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Suffering for Fashion: Rethink Shoe and Bag Choices

October 7, 2013

The American Academy of Orthopaedic Surgeons offers tips to avoid pain and injury from shoes and heavy bags

ROSEMONT, Ill., Oct. 7, 2013 /PRNewswire-USNewswire/ — Our choice of shoes and bags may be placing unnecessary stress on joints and muscles that over time may cause serious pain or injury.

(Photo: http://photos.prnewswire.com/prnh/20131007/DC93384)

“Large purses and briefcases can cause shoulder, neck, elbow and back pain, and even serious injury,” said San Francisco orthopaedic surgeon and American Academy of Orthopaedic Surgeons (AAOS) spokesperson Sara L. Edwards, MD. “And wearing poorly fitting shoes, especially those with high heels, platforms or pointed toes, can result in bunions, hammer toes, corns, knee and lower back pain and other conditions. I’ve seen many women with ACL (anterior cruciate ligament) injuries from wearing wedge sandals and high heels. I’ve also seen men with foot conditions from ill-fitting dress or work shoes.”

Fortunately, being fashionable doesn’t have to hurt. Members of the AAOS, the doctors who treat muscle and joint pain and injury, offer the following tips for avoiding shoe and bag related pain and injury.

Rethink your purse, briefcase or backpack.

    --  Pack lightly and only carry what is essential for the day. Do you really
        need to bring your laptop computer to and from work every night? Is it
        essential to transport a hard-copy of that 300-page report? Do you need
        to carry a large purse AND a briefcase? In general, your handbag should
        not exceed 10 percent of your body weight. This means a 150 pound person
        should carry no more than 15 pounds.
    --  When packing your briefcase or large purse, pack heavier items low and
        toward the center.
    --  Do not carry a heavy briefcase, tote or purse for long periods of time;
        if you must, wear your purse or bag over your shoulder (not in the crook
        of your arm which can strain the elbow muscles and joints) and switch
        sides often.  If possible, carry your bag diagonally over the opposite
        shoulder and hip.
    --  If using a backpack, make sure it has two padded and adjustable shoulder
        straps. Choose one with several compartments to secure various-sized
        items. Slinging a backpack over one shoulder does not allow weight to be
        distributed evenly, which can cause muscle strain.

Buy and wear the right shoe.

    --  Women who walk long distances or frequently get on and off buses, trains
        or trolleys should not wear a shoe with a heel higher than 2 1/4 inches.
        If you want to wear high-heel shoes at the office, consider wearing more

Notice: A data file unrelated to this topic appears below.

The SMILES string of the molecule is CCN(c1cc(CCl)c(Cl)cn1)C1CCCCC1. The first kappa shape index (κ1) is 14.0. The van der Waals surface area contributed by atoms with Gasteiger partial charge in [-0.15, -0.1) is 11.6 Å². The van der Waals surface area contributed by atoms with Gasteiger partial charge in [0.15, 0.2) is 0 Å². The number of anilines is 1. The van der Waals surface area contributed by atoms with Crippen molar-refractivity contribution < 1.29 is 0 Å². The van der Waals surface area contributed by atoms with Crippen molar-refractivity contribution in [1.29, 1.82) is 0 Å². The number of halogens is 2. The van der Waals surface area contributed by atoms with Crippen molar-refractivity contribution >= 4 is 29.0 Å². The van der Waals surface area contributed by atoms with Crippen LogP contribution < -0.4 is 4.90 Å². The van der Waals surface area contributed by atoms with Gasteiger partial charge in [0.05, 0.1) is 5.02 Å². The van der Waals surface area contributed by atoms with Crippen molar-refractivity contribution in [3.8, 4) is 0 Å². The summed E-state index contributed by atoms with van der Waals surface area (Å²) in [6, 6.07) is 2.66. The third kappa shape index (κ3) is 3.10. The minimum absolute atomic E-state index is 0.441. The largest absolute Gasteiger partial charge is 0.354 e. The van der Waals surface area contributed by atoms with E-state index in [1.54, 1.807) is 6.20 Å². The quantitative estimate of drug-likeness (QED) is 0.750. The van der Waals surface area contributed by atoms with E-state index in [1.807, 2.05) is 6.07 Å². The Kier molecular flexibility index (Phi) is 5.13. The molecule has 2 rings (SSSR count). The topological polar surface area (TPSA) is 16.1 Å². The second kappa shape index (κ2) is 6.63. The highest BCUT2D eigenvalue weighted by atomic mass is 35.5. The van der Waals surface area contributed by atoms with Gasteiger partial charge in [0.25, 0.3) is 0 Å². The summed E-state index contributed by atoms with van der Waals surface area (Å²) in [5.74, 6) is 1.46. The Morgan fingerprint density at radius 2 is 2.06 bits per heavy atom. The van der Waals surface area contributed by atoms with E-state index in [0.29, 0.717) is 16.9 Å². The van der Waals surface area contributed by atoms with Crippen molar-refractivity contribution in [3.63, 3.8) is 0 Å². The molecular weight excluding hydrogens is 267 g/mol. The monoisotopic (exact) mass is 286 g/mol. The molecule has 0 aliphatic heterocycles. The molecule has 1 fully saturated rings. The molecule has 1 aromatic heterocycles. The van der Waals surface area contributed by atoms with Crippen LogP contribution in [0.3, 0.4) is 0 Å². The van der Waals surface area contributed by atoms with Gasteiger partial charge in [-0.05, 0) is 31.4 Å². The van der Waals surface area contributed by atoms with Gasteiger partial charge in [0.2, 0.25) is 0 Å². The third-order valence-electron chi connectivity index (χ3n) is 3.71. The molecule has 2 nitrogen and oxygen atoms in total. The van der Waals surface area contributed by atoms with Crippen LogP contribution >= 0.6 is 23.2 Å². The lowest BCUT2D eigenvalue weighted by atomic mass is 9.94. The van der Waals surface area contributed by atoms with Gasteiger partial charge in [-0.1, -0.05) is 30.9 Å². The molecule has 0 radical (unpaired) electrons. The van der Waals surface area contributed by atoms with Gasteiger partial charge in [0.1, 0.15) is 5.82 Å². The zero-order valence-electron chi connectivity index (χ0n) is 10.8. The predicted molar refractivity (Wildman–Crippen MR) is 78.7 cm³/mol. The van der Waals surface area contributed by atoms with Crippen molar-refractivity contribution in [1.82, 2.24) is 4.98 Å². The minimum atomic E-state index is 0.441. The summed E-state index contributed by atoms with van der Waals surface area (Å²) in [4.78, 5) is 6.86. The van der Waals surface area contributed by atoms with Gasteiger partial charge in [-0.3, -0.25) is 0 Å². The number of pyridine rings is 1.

comfortable shoes while walking to and from public transportation or the
        parking garage. Keep your high-heeled shoes at work to minimize what you
        carry to and from the office each day.
    --  Try on new shoes (both the left and the right) at the end of the day.
        Your feet normally swell and become larger after standing or sitting
        during the day.
    --  Make sure the shoes fit. Ask the salesperson to measure the length and
        width of both feet.  Sizes vary among shoe brands and styles. In
        addition:
        --  There should be 1/2-inch space from the end of your longest toe to
            the end of the shoe.
        --  Your toes should not feel pinched or cramped. You should be able to
            wiggle them freely.
        --  Most high heeled-shoes have a pointed, narrow toe box that crowds
            the toes and forces them into an unnatural triangular shape. Over
            time, this can cause the foot to take on the shape of the shoe
            causing deformities like hammer toes and corns.
        --  There is no such thing as a "break-in period." With time, a foot may
            push or stretch a shoe to fit, but this can cause foot pain and
            damage.
    --  Shoes that lace or buckle, have Velcro or some type of strapping
        mechanism, provide more support to your arch. A shoe with a removable
        insole is helpful so that you can add an orthotic or more cushioned
        insole if needed.

Keep your feet fit

    --  Routine foot and leg stretching exercises, such as rolling your foot
        over a tennis or golf ball or stretching your legs and feet before you
        get out of bed, can strengthen muscles and alleviate pain, especially as
        you age.
    --  After a long day of walking or standing, elevate your feet and legs to
        relieve pressure.
    --  Pay attention to changes in your feet.  If you notice calluses, blisters
        or localized swelling after wearing certain kinds of shoes, consider
        changing your footwear choice.

Learn more:

Shoes: Finding the Right Fit

Tight Shoes and Foot Problems

Footwear Guide: OrthoInfo.org

Orthopaedic surgeons restore mobility and reduce pain; they help people get back to work and to independent, productive lives. Visit ANationInMotion.org to read successful orthopaedic stories.



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SOURCE American Academy of Orthopaedic Surgeons


Source: PR Newswire